I love that work time is a structured thing; when it is time to work you must choose work to do and it is as simple as that! But also there is great flexibility- if Big Kid wants to choose the binomial cube over and over each day he can do that, or he can switch to whatever is most attractive to him that day. I personally like to know what I have to accomplish in a day but then have the flexibility to arrange those tasks however I’d like. Big Kid would like every single day to be the same as the day that came before it, so having to choose his work has been a really good skill for him to build on. For Little Bit I can already see that learning to stay with his work through completion will be a good step for him when he is able to get to that point.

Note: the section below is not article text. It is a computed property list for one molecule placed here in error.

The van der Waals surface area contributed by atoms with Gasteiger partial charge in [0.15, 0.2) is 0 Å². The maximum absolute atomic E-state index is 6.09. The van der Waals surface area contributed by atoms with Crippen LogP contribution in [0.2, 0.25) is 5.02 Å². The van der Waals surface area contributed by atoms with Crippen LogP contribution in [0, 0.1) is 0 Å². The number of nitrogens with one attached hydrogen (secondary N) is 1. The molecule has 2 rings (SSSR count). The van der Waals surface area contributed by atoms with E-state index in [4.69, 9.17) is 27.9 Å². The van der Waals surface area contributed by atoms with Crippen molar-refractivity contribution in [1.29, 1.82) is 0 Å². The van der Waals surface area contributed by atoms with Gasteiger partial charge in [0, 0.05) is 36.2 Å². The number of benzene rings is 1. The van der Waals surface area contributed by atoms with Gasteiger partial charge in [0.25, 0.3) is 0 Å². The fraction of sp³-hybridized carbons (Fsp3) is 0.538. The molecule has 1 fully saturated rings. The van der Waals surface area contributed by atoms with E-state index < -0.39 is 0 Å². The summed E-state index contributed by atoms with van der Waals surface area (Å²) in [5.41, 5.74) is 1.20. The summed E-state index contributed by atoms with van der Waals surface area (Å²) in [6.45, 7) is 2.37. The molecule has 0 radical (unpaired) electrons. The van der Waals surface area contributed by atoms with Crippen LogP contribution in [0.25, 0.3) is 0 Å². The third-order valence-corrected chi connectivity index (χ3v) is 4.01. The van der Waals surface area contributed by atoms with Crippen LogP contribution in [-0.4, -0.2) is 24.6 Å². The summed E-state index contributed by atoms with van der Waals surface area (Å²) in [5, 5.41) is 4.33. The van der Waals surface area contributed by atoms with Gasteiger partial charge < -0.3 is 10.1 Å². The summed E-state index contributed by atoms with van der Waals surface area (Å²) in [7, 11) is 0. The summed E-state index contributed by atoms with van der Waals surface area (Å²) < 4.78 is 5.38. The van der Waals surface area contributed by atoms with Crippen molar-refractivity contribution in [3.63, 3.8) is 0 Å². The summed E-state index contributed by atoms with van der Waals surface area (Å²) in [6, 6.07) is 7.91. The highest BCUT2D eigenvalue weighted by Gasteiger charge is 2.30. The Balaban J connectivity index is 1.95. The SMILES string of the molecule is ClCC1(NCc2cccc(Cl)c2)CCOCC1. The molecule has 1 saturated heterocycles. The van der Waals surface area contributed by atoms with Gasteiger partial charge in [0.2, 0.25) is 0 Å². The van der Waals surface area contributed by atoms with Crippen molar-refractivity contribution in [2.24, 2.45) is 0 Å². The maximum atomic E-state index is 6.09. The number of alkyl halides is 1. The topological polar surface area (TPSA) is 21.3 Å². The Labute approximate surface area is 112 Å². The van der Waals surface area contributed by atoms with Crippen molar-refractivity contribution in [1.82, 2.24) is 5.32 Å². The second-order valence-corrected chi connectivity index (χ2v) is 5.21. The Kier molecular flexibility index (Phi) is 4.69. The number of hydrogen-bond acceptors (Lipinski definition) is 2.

We have a certain rhythm to our day now that we did not have before, and I dare say a bit more peace as well. The boys know what to expect next each day and in turn it has given me a better schedule and routine as well.

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5 Responses to Montessori in our Home (Part One)

  1. Gardenbug says: